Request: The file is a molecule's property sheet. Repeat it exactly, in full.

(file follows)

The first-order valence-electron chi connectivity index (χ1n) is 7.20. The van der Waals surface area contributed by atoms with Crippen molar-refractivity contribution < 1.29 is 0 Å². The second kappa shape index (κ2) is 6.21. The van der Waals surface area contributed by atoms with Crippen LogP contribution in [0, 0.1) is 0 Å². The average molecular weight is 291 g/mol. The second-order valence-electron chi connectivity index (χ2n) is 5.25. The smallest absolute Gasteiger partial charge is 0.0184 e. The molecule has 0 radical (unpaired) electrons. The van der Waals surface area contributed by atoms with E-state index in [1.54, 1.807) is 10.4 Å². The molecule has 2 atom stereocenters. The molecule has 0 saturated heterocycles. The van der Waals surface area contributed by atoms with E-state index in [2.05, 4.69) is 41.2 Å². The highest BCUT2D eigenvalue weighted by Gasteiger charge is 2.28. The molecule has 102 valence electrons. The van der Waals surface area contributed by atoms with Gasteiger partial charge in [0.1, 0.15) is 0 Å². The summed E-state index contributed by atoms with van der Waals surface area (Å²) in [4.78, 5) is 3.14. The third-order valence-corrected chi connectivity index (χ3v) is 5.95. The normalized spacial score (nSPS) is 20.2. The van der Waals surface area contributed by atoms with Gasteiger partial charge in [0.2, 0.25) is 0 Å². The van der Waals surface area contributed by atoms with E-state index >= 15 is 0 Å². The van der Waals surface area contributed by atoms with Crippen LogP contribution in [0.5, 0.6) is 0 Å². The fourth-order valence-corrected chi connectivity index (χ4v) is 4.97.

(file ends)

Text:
The first-order valence-electron chi connectivity index (χ1n) is 7.20. The van der Waals surface area contributed by atoms with Crippen molar-refractivity contribution < 1.29 is 0 Å². The second kappa shape index (κ2) is 6.21. The van der Waals surface area contributed by atoms with Crippen LogP contribution in [0, 0.1) is 0 Å². The average molecular weight is 291 g/mol. The second-order valence-electron chi connectivity index (χ2n) is 5.25. The smallest absolute Gasteiger partial charge is 0.0184 e. The molecule has 0 radical (unpaired) electrons. The van der Waals surface area contributed by atoms with E-state index in [1.54, 1.807) is 10.4 Å². The molecule has 2 atom stereocenters. The molecule has 0 saturated heterocycles. The van der Waals surface area contributed by atoms with E-state index in [2.05, 4.69) is 41.2 Å². The highest BCUT2D eigenvalue weighted by Gasteiger charge is 2.28. The molecule has 102 valence electrons. The van der Waals surface area contributed by atoms with Gasteiger partial charge in [0.1, 0.15) is 0 Å². The summed E-state index contributed by atoms with van der Waals surface area (Å²) in [4.78, 5) is 3.14. The third-order valence-corrected chi connectivity index (χ3v) is 5.95. The normalized spacial score (nSPS) is 20.2. The van der Waals surface area contributed by atoms with Gasteiger partial charge in [0.2, 0.25) is 0 Å². The van der Waals surface area contributed by atoms with E-state index >= 15 is 0 Å². The van der Waals surface area contributed by atoms with Crippen LogP contribution in [0.5, 0.6) is 0 Å². The fourth-order valence-corrected chi connectivity index (χ4v) is 4.97.